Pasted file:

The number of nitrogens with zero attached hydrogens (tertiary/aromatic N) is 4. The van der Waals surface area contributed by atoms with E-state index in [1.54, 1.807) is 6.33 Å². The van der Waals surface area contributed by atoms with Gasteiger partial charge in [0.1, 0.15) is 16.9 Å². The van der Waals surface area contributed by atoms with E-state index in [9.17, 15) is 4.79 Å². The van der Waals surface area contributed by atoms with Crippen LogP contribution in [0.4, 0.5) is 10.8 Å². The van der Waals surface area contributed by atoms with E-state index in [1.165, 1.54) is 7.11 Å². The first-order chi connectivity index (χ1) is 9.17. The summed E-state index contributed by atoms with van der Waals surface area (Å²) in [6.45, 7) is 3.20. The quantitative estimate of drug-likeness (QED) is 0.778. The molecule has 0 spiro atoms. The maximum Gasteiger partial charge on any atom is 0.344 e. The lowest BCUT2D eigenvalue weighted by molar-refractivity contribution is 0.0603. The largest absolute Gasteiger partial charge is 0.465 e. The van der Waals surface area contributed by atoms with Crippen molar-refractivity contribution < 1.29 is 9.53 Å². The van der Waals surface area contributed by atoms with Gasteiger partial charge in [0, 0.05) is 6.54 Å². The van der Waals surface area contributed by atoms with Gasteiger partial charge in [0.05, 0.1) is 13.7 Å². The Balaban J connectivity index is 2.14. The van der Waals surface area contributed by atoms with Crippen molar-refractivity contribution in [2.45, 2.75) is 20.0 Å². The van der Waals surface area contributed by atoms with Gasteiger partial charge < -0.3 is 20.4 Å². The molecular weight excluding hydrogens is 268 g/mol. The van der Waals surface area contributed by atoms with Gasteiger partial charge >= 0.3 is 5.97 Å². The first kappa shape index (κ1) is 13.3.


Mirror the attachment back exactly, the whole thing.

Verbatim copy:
The number of nitrogens with zero attached hydrogens (tertiary/aromatic N) is 4. The van der Waals surface area contributed by atoms with E-state index in [1.54, 1.807) is 6.33 Å². The van der Waals surface area contributed by atoms with Gasteiger partial charge in [0.1, 0.15) is 16.9 Å². The van der Waals surface area contributed by atoms with E-state index in [9.17, 15) is 4.79 Å². The van der Waals surface area contributed by atoms with Crippen LogP contribution in [0.4, 0.5) is 10.8 Å². The van der Waals surface area contributed by atoms with E-state index in [1.165, 1.54) is 7.11 Å². The first-order chi connectivity index (χ1) is 9.17. The summed E-state index contributed by atoms with van der Waals surface area (Å²) in [6.45, 7) is 3.20. The quantitative estimate of drug-likeness (QED) is 0.778. The molecule has 0 spiro atoms. The maximum Gasteiger partial charge on any atom is 0.344 e. The lowest BCUT2D eigenvalue weighted by molar-refractivity contribution is 0.0603. The largest absolute Gasteiger partial charge is 0.465 e. The van der Waals surface area contributed by atoms with Crippen molar-refractivity contribution < 1.29 is 9.53 Å². The van der Waals surface area contributed by atoms with Gasteiger partial charge in [0, 0.05) is 6.54 Å². The van der Waals surface area contributed by atoms with Gasteiger partial charge in [0.05, 0.1) is 13.7 Å². The Balaban J connectivity index is 2.14. The van der Waals surface area contributed by atoms with Crippen molar-refractivity contribution in [2.45, 2.75) is 20.0 Å². The van der Waals surface area contributed by atoms with Gasteiger partial charge < -0.3 is 20.4 Å². The molecular weight excluding hydrogens is 268 g/mol. The van der Waals surface area contributed by atoms with Gasteiger partial charge >= 0.3 is 5.97 Å². The first kappa shape index (κ1) is 13.3.